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July 2016 BOOKLIST
Find more Amelia Bloomer List
The Amelia Bloomer Project, sponsored by the Feminist Task Force of the Social Responsibilities Round Table of ALA, announces its fifth annual list of recommended feminist books for young readers from preschool through age 18. Published between July 2004 and December 2005, these books were chosen from hundreds examined by members of the committee. The selection criteria include significant feminist content, excellence in writing, appealing format for nonfiction, and age appropriateness. Below is a sampling of the titles chosen. For the full list, further discussion, and more information about the project, visit the Amelia Bloomer Web site.
Baumgardner, Jennifer and Richards, Amy. Grassroots: A Field Guide for Feminist Activism. 2005. Farrar, $14 (0-374-52865-9).
Gr. 6–10. The environment, human-rights violations, the WTO, sweatshop labor, and the war in Iraq are all issues that young women can impact. The authors explain how to set realistic goals and do follow-up.
Blumenthal, Karen. Let Me Play: The Story of Title IX, the Law That Changed the Future of Girls in America. 2005. illus. Simon & Schuster/Atheneum, $17.95 (0-689-85957-0).
Gr. 7–10. Using archival photographs and cartoons, this traces the history of the landmark Title IX legislation, placing it squarely within the context of the women’s rights movement.
Chin-Lee, Cynthia. Amelia to Zora: Twenty-Six Women Who Changed the World. Illus. by Megan Halsey and Sean Addy. 2005. Charlesbridge, $15.95 (1-57091-522-9).
PreS–Gr. 3. The amazing things that women can accomplish are shown through the lives of these subjects. Each two-page spread features a brief vignette, a quotation, and a collage that chronicles the special events in each woman’s life.
Fleming, Candace. Our Eleanor: A Scrapbook Look at Eleanor Roosevelt’s Remarkable Life. 2005. illus. Simon & Schuster/Anne Schwartz, $19.95 (0-689-86544-9).
Gr. 6–9. Photographs and text mix in single-page collages demystify Roosevelt’s personal and political life, giving readers a glimpse of a most remarkable woman.
Guernsey, JoAnn Bren. Hillary Rodham Clinton. 2005. Lerner, $27.93 (0-8225-2372-8).
Gr. 4–7. Clinton is the first First Lady to be elected to a national political office, and this biography shows how she has used her positions to fight for the interests of children and poor families.
Sills, Leslie. From Rags to Riches: A History of Girls’ Clothing in America. 2005. illus. Holiday, $16.95 (0-8234-1708-5).
Gr. 4–7. A marvelous collection of paintings and photographs shows the trends that have driven girls’ fashion in America as the clothing changed from restrictive to comfortable and diverse.
van der Gaag, Nikki. The No-Nonsense Guide to Women’s Rights. 2004. New Internationalist/Versa, $10 (1-84467-502-5).
Gr. 9–12. The erosion of women’s gains in equal rights during the past decade is at the center of this wide-ranging book that touches upon poverty, violence, globalism, the environment, and politics.
White, Linda Arms. I Could Do That! Esther Morris Gets Women the Vote. Illus. by Nancy Carpenter. 2005. Farrar/Melanie Kroupa, $16 (0-374-33527-3).
Gr. 2–4. White offers a picture biography of Esther Morris, who was instrumental in making Wyoming the first state to allow women to vote—and then became the first woman to hold public office in the U.S.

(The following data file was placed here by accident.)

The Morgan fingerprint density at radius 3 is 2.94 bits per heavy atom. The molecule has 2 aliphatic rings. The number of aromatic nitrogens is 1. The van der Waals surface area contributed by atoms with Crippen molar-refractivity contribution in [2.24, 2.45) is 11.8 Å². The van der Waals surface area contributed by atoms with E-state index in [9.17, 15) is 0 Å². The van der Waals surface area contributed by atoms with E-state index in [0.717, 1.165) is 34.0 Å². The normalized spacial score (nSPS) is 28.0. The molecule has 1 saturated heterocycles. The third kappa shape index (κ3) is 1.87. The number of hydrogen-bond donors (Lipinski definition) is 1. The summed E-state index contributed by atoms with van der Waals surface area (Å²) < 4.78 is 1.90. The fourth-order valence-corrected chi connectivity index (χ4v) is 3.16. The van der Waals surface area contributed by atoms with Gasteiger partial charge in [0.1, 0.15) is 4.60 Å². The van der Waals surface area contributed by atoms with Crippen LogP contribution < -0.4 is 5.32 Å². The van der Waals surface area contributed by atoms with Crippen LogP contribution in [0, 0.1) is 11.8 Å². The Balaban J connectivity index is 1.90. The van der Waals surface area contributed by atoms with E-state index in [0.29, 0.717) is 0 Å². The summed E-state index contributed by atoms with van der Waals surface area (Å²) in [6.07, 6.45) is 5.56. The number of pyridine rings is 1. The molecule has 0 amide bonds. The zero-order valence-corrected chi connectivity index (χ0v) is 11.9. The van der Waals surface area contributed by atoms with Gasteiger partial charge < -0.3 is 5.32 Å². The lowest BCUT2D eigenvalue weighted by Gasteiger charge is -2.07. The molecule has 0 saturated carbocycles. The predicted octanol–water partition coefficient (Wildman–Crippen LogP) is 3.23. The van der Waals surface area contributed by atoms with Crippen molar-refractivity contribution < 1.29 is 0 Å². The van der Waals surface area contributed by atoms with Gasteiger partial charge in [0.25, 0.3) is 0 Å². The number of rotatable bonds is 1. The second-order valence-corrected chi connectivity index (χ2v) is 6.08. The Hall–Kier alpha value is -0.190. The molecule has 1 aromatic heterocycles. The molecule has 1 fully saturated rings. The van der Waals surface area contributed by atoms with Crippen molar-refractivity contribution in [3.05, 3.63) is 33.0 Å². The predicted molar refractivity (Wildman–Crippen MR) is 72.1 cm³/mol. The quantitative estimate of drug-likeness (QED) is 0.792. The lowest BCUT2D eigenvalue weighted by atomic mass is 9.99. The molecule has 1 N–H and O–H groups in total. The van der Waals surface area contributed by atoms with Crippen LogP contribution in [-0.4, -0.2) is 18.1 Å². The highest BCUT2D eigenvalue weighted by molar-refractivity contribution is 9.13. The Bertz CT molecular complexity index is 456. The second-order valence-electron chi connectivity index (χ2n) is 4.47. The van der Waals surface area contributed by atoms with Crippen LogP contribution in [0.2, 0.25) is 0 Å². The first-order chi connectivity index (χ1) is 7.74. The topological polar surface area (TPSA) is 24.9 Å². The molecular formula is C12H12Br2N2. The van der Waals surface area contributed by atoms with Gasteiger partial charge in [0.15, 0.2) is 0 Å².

Beard, Darleen Bailey. Operation Clean Sweep. 2004. Farrar, $16 (0-374-38034-1).
Gr. 4–7. In 1916, just four years after getting the right to vote, the women of Umatilla, Oregon, banded together to throw the mayor and other city officials out of office and replace them with women.
Bower, Tamara. How the Amazon Queen Fought the Prince of Egypt. 2005. illus. Simon & Schuster/Atheneum, $16.95 (0-689-84434-4).
Gr. 4–7. With pictures inspired by Egyptian and Assyrian art, this strikingly illustrated book tells the story of the Amazon queen from the Land of Women who fights an Egyptian prince until they make an alliance that establishes them as equals.
Cirrone, Dorian. Dancing in Red Shoes Will Kill You. 2005. HarperCollins, $16.99 (0-06-055702-8).
Gr. 7–10. Kayla’s large breasts drive the 16-year-old ballet dancer to confront sexism, conformity, and censorship.
Fitzgerald, Dawn. Getting in the Game. 2005. Roaring Brook, $15.95 (1-59643-044-3).
Gr. 4–7. The only ice-hockey game in town is for boys, but seventh-grader Joanna Giordiano fights for a place on the team, despite opposition on and off the ice.
Hill, Susanna Leonard. Punxsutawney Phyllis. Illus. by Jeffrey Ebbeler. 2005. Holiday, $16.95 (0-8234-1872-3).
K–Gr. 3. Phyllis the groundhog hopes to become the first official female weather predictor when Punxsutawney Phil retires.
Karr, Kathleen. Mama Went to Jail for the Vote. Illus. by Malene Laugeson. 2005. Hyperion, $15.99 (0-7868-0593-5).
K–Gr. 3. Mama pickets for woman suffrage at the White House and gets thrown in prison. Her daughter, Susan Elizabeth, tells President Wilson that women would be more help in the voting booth than in jail.
Newman, Leslea. A Fire Engine for Ruthie. Illus. by Cyd Moore. 2004. Clarion, $16 (0-618-15989-4).
PreS–Gr. 2. Ruthie wants to play with fire engines and motorcycles like her grandmother’s neighbor, Brian, while Grandmother wants to share her love of dolls and dress-up clothes.
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